In Memoriam 1942 – 2013 “Roger Ebert loved movies.”

RogerEbert.com

Thumb five acts poster

Jane Fonda in Five Acts

Director Susan Lacy has the great advantage of a subject whose life has been extensively documented literally since birth.

Thumb fahrenheit eleven nine

Fahrenheit 11/9

The messiness of Moore’s film starts to feel appropriate for the times we’re in. With a new issue being debated every day, is it any…

Other Reviews
Review Archives
Thumb xbepftvyieurxopaxyzgtgtkwgw

Ballad of Narayama

"The Ballad of Narayama" is a Japanese film of great beauty and elegant artifice, telling a story of startling cruelty. What a space it opens…

Other Reviews
Great Movie Archives
Other Articles
Blog Archives

Reviews

Ponyo

Ponyo Movie Review
  |  

There is a word to describe “Ponyo,” and that word is magical. This poetic, visually breathtaking work by the greatest of all animators has such deep charm that adults and children will both be touched. It’s wonderful and never even seems to try: It unfolds fantastically.

The G-rated feature tells a story both simple and profound. Sosuke, a 5-year-old who lives in a house on a seaside cliff, finds a goldfish trapped in a jar on the beach. This is Ponyo. Freeing her, he is rewarded by a lick on a finger that heals a cut. And by tasting human blood, we learn, Ponyo gains the ability to transform between fish and human.

Advertisement

This begins a friendship. Sosuke (the voice of Frankie Jonas, younger brother of the Jonas Brothers) protects Ponyo (Noah Cyrus, Miley’s kid sister) in a pail until arms and legs pop spontaneously from her body and she becomes a little girl who speaks his language. He takes her to school and to the nursing home next door where his father works; all is wonderful until we discover that by crossing the divide between land and sea, Ponyo has triggered ecological changes that unleash a dangerous tsunami that floods Sosuke’s village right up to the doorstep of his house.

This begins an exciting escape in a toy boat that Ponyo magically enlarges, and a dreamlike journey among flooded treetops in search of Sosuke’s mother. From the surface, they can see giant prehistoric fish, awakened by the great wave, which cruise the highways his mother once drove.

This cannot help sounding like standard animated fare. But I have failed to evoke the wonder of Hayao Miyazaki’s artistry. This 68-year-old Japanese master continues to create animation drawn by hand, just as “Snow White” and “Pinocchio” were. There is a fluid, organic quality to his work that exposes the facile efficiency of CGI. And, my God! — his imagination!

The film opens with a spellbinding, wordless sequence beneath the sea, showing floating jellyfish and scampering bottom-dwellers. The pastels of this scene make “Ponyo” one of the very rare movies where I want to sit in the front row, to drown in it. This is more than “artistry.” It is art.

And consider Miyazaki’s imagination as he creates a human protector of this seascape, Fujimoto (Liam Neeson). He is the father of Ponyo and her countless baby sisters (the biology involved is widely not explained). Although he seems sinister at first, his desire to keep Ponyo in the sea is eventually explained because of his concern for the balance of Earth’s nature.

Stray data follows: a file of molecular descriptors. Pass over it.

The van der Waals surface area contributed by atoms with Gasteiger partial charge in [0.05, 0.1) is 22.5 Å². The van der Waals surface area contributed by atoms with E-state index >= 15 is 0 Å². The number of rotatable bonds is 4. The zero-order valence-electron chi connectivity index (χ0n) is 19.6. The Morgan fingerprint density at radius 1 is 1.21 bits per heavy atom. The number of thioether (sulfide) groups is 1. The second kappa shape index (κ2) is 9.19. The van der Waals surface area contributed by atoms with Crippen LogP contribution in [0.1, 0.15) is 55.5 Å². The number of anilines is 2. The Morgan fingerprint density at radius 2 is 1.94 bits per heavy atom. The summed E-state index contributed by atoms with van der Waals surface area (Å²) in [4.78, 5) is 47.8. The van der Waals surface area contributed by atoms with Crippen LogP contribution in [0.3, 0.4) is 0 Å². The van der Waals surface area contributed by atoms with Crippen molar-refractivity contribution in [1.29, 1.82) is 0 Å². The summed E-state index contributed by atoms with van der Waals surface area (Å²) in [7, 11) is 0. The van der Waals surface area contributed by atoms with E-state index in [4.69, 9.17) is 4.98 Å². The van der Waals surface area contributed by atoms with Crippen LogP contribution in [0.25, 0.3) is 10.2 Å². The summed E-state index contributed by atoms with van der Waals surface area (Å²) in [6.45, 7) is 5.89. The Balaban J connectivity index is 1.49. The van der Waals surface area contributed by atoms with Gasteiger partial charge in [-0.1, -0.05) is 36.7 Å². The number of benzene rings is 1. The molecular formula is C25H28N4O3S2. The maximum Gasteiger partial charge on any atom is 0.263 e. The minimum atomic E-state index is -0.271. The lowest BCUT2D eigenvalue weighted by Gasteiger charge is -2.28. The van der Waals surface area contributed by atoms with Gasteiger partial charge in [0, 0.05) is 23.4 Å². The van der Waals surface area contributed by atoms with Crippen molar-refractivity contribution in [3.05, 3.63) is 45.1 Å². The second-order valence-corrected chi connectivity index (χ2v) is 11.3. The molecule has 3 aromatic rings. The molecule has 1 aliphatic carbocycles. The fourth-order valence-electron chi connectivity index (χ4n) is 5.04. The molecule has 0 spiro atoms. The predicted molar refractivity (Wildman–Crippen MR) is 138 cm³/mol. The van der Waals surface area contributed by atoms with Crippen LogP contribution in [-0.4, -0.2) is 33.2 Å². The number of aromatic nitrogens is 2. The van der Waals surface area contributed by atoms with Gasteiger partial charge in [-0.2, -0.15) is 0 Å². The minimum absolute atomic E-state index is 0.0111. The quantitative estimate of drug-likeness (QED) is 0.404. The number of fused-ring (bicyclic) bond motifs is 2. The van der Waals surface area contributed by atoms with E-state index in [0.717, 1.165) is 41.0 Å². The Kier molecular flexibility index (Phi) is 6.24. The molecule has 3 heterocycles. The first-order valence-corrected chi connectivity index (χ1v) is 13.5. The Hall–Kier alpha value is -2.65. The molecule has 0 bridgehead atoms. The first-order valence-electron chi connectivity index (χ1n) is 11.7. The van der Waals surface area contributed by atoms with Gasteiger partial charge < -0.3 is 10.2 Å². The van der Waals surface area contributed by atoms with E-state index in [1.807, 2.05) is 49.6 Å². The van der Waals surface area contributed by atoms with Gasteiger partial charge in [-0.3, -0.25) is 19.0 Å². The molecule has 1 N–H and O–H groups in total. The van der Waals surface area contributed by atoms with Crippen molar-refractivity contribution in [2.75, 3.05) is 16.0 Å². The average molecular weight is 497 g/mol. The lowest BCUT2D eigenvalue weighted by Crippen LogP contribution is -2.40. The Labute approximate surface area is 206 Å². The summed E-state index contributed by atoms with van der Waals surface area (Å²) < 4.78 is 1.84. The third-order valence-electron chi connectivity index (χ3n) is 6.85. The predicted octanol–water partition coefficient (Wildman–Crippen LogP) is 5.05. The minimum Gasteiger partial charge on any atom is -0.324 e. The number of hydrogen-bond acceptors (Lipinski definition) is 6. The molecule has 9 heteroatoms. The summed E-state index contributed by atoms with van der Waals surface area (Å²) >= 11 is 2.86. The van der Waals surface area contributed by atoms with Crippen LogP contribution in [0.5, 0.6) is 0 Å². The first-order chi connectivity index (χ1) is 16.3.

Advertisement

Already it is threatened by the debris of human civilization; we see a bottom-scooping ship dredge up tons of waste. Sosuke’s happy life on the clifftop and the peace of his friends at the old folks’ home are belied by the pollution so near at hand. Of course, it is up to Ponyo and Sosuke to set things back in balance.

Miyazaki is the Japanese creator of “My Neighbor Totoro,” “Spirited Away,” “Howl’s Moving Castle” and many other beloved films. Already I have heard from a few people who don’t want to see it “because it’s Japanese.” This is solid-gold ignorance. “Is it only dubbed?” I was asked. You dummy! All animated films are dubbed! Little Nemo can’t really speak!

Miyazaki is known as the god of American animators, and Disney has supplied “Ponyo” with an A-list cast of vocal talents, also including Cate Blanchett, Matt Damon and Tina Fey. The English-language version has been adapted by John Lasseter (“Toy Story,” “Cars”) and, believe me, he did it for love, not money. There are so few movies that can delight both a small child and the adult in the next seat. Here is one of them.

Popular Blog Posts

"You Were Expecting Someone Else?" Why a Non-White James Bond is the Franchise's Logical Next Step

Not only would Idris Elba make a great James Bond, the franchise has been building towards casting an actor of color ...

Grace and Nature: On Criterion’s Release of The Tree of Life

On the new Criterion release of Terrence Malick's The Tree of Life, which includes a new 50-minute-longer extended cu...

Jonah Hill, Emma Stone Star in Netflix’s Daring, Brilliant Maniac

A review of the phenomenal new Netflix show starring Jonah Hill and Emma Stone.

Who do you read? Good Roger, or Bad Roger?

This message came to me from a reader named Peter Svensland. He and a fr...

Reveal Comments
comments powered by Disqus